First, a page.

[IRPCoalition] [JNC - Forum] Time-sensitive: 24 hour sign on period for ITUPlenipot joint recommendations
rhill at hill-a.ch
Thu Oct 23 12:37:33 EEST 2014
"I think private sector-based MS institutions are doing a better job of that
than anything that will come out of the UN and its clientelist co-optation
of civil society and development groups. And some of these institutions work
better and preserve the freedom and autonomy of communications better
precisely because they are _not_ democratic in the old sense of pure
In contrast, I think that it might be worth trying the good old
intergovernmental system, despite its defects, given that the "private
sector-based MS institutions" have failed to solve the urgent issues
identified by the Working Group on Internet Governance back in 2004: the
asymmetric role of the US government, the relatively high cost of Internet
connectivity in developing countries, and the lack of security. Sorry to be
repetitive, but please see:
Further, "majority rule" is an element of democracy, but it is not the only
element. On the contrary, respect for human rights is a fundamental
element, and it is that element, together with the rule of law (which
includes due process), that protects minorities from undue oppression by
Until we create a full fledged "Internet nation", we are stuck with the
nations that we have, and we should use their good features while striving
to correct their bad features.
Calling for an abrogation of state involvement in the absence of
alternatives that ensure democracy, and social and economic justice, is not
something that I can support.
From: Forum [mailto:forum-bounces at justnetcoalition.org]On Behalf Of michael
Sent: mercredi, 22. octobre 2014 22:35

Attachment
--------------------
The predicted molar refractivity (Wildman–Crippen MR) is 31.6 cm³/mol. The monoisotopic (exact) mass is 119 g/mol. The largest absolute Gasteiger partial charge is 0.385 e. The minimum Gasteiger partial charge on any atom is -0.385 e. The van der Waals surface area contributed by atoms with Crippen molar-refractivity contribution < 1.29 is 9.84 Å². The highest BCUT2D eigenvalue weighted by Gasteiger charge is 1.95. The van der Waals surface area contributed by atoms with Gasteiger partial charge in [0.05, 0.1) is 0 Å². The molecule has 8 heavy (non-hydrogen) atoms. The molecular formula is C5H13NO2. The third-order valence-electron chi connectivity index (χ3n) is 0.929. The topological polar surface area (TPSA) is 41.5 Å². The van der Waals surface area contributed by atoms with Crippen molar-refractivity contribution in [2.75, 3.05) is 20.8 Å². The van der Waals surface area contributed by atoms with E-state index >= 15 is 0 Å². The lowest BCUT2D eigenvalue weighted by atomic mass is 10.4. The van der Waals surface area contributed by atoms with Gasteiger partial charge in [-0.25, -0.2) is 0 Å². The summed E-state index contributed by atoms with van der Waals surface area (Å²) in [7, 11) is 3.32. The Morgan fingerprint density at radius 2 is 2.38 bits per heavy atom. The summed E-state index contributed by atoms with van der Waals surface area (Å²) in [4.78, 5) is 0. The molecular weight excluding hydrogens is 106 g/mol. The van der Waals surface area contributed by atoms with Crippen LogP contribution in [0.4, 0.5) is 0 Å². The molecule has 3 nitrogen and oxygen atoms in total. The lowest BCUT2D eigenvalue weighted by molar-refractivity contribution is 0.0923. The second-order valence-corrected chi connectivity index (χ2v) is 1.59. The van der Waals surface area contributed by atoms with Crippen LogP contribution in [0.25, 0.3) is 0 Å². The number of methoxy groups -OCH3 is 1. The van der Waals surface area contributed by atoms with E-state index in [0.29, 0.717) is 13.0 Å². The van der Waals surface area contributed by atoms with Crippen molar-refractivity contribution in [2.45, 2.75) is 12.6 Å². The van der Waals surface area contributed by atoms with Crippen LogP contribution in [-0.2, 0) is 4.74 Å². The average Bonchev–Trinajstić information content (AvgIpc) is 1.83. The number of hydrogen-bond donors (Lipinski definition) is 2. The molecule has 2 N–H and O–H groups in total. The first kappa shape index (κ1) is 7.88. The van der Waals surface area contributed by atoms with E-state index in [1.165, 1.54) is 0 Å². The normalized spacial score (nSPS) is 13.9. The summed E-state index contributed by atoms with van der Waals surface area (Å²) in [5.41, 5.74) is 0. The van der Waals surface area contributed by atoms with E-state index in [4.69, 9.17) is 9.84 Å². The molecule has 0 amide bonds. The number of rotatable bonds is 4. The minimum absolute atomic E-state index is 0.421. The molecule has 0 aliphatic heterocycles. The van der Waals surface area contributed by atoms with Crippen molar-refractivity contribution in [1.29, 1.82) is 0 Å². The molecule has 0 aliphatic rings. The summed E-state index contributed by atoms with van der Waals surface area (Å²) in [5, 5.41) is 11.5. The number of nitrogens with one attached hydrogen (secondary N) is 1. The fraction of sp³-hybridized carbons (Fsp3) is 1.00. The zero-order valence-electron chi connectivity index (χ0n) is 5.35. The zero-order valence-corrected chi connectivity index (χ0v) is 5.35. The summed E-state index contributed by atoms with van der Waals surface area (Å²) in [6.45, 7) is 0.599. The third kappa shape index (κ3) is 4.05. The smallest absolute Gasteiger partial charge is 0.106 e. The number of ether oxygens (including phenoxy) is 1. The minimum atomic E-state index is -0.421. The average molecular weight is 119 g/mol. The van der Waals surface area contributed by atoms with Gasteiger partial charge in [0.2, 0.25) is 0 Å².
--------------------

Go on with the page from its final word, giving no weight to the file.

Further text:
To: 'Milton L Mueller'
Cc: bestbits at lists.bestbits.net; 'IRP'; governance at lists.igcaucus.org;
forum at justnetcoalition.org
Subject: Re: [JNC - Forum] Time-sensitive: 24 hour sign on period for
ITUPlenipot joint recommendations
Actually Milton, the term is "We the Peoples". recognizing the diversity and
multiplicity of the peoples of the world and presumably their various forms
of governance and aspirations towards efficacy and empowerment including
through their representative governance structures most of which at least
nominally have presented themselves as "democracies".
True that many states haven't lived up to those early aspirations, (some of
us even remember when the US could, with a straight face present itself as a
fully functioning model democracy) but this is no reason to deny the
legitimacy of those aspirations and instead out of what--cynicism, fatigue,
self-interest, racism, elitism-whatever--opt for governance through
corporate autocracy errr. a multi-stakeholderism dominated by Western,
technocratic, primarily male, overwhelmingly white elites.
But at least I give you credit for being clear and straightforward in opting
for this form of governance by "private sector-based MS institutions", would
that others in CS were as forthright in admitting where their loyalties
From: Milton L Mueller [mailto:mueller at syr.edu]
Sent: Wednesday, October 22, 2014 1:04 PM
To: 'michael gurstein'
Cc: 'bestbits at lists.bestbits.net'; 'IRP'; 'governance at lists.igcaucus.org'
Subject: RE: Time-sensitive: 24 hour sign on period for ITU Plenipot joint
The UN has never been about "we the people." It has always been about "we
the states." With nearly half the states in it being nondemocratic, and
international law treating any and all states as sovereign individuals with
equal rights, "democracy" in the UN system means one government, one vote.
Not 'democratic' in the good sense at all. We can agree on this, however:
we should find alternative and effective ways of manifesting [snip]
democratic impulses in this new era and with new mechanisms and processes.
But personally I think private sector-based MS institutions are doing a
better job of that than anything that will come out of the UN and its
clientelist co-optation of civil society and development groups. And some of
these institutions work better and preserve the freedom and autonomy of
communications better precisely because they are _not_ democratic in the old
sense of pure majority rule.
Milton L. Mueller
Laura J. and L. Douglas Meredith Professor
Syracuse University School of Information Studies
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